Off-campus UMass Amherst users: To download dissertations, please use the following link to log into our proxy server with your UMass Amherst user name and password.
Non-UMass Amherst users, please click the view more button below to purchase a copy of this dissertation from Proquest.
(Some titles may also be available free of charge in our Open Access Dissertation Collection, so please check there first.)
Vegetarianism versus environmentalism
Vegetarianism is defined here as the view that the needless killing or eating of animals is wrong. A number of environmental ethicists oppose animal liberation in general and vegetarianism in particular. Many of their arguments are motivated by a concern that the principles of animal liberation imply negative evaluations of life processes intimately associated with the natural world, particularly pain, death, and predation. Environmentalists also charge that animal liberation entails a distancing of humanity from nature in a manner that is untenable and, to the extent that it is attempted, spiritually if not physically unhealthy. Likewise, animal liberationists attack the philosophical foundations of environmentalism. They argue that non-sentient life can have neither intrinsic value nor moral rights. Animal liberationists fear that a realm of values which is too broad--including plants, rivers, ecosystems, and any natural event--would prevent the animal liberation agenda from gaining a moral foothold. Human activities such as hunting and eating animals can easily be swallowed up in natural categories, the environmentalists' gateway to positive evaluation. In the midst of the ongoing dispute between vegetarianism and environmentalism, this dissertation comes to the defense of each against the other. I argue that each side in the dispute makes the philosophical mistake of clinging to a monistic axiology. I argue also that vegetarianism and environmentalism are interwoven as programs for practical change. Neither mainstream animal liberationism nor mainstream environmentalism has done a very good job of addressing the impact of its agenda on issues of interhuman justice. I examine radical environmentalisms which have done exactly this. Two of these left-wing environmentalisms, deep and social ecology, have failed both the animals and themselves by not addressing animal welfare directly. A third, ecofeminism, will be shown to have done the best job of articulating a coherent position which addresses all three concerns: environmentalism, vegetarianism, and social justice. I conclude by discussing previous visions of a humane, just, and environmentally sound society. Most lack nothing in recommendations for ways in which humans and animals might live apart. I argue that a successful program will reject that separation.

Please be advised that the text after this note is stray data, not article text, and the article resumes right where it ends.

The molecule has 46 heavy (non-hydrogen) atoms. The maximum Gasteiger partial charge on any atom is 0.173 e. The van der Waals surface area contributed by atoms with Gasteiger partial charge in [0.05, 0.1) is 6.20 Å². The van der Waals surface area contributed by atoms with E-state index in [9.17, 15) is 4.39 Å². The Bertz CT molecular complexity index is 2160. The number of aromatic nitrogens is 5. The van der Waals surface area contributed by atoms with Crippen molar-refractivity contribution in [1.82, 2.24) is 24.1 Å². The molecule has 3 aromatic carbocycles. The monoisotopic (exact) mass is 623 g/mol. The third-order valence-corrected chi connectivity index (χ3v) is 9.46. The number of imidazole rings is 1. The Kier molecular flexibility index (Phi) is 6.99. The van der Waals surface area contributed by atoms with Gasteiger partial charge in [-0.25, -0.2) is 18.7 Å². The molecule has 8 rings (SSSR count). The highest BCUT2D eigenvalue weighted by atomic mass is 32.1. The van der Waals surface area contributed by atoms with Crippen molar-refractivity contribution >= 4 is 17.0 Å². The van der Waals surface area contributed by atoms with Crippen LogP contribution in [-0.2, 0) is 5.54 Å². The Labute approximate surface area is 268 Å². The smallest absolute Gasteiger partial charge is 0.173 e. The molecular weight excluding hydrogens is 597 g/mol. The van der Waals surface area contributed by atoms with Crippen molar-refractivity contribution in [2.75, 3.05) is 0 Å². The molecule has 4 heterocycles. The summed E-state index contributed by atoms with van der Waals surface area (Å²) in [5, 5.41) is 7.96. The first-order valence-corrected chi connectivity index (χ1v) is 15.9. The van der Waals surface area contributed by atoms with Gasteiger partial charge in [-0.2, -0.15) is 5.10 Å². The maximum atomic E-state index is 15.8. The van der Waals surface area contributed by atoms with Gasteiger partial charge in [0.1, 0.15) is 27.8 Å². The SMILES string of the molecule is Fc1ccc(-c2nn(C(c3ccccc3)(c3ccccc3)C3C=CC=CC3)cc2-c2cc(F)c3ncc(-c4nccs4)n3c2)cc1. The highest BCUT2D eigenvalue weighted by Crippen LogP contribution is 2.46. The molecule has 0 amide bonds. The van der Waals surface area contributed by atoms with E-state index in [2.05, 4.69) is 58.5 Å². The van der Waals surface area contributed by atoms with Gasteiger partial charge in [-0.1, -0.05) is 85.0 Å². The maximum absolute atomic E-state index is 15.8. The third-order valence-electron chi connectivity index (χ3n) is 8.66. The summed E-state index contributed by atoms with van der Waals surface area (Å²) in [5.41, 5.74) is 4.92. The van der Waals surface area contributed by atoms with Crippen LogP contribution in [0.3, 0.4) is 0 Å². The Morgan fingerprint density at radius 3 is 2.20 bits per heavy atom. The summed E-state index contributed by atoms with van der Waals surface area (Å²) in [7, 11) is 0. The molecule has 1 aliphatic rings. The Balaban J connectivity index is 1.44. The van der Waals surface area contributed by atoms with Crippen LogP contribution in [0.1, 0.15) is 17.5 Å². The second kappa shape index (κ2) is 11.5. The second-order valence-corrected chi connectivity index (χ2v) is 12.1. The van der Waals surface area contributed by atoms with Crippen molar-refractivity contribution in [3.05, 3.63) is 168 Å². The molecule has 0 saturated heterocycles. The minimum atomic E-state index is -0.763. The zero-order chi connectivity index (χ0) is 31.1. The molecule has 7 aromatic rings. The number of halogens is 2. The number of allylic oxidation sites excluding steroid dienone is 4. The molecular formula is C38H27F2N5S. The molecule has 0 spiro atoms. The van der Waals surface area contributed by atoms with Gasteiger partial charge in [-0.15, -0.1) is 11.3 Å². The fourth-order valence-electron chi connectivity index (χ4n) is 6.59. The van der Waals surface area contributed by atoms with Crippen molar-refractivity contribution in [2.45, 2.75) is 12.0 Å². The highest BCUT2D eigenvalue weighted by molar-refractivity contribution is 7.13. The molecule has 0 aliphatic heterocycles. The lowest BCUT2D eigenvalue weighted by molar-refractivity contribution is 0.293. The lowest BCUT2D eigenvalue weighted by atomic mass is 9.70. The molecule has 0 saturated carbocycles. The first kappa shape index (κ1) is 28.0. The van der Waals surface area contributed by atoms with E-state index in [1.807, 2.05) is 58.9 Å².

Waller, David Bryant, "Vegetarianism versus environmentalism" (1996). Doctoral Dissertations Available from Proquest. AAI9619451.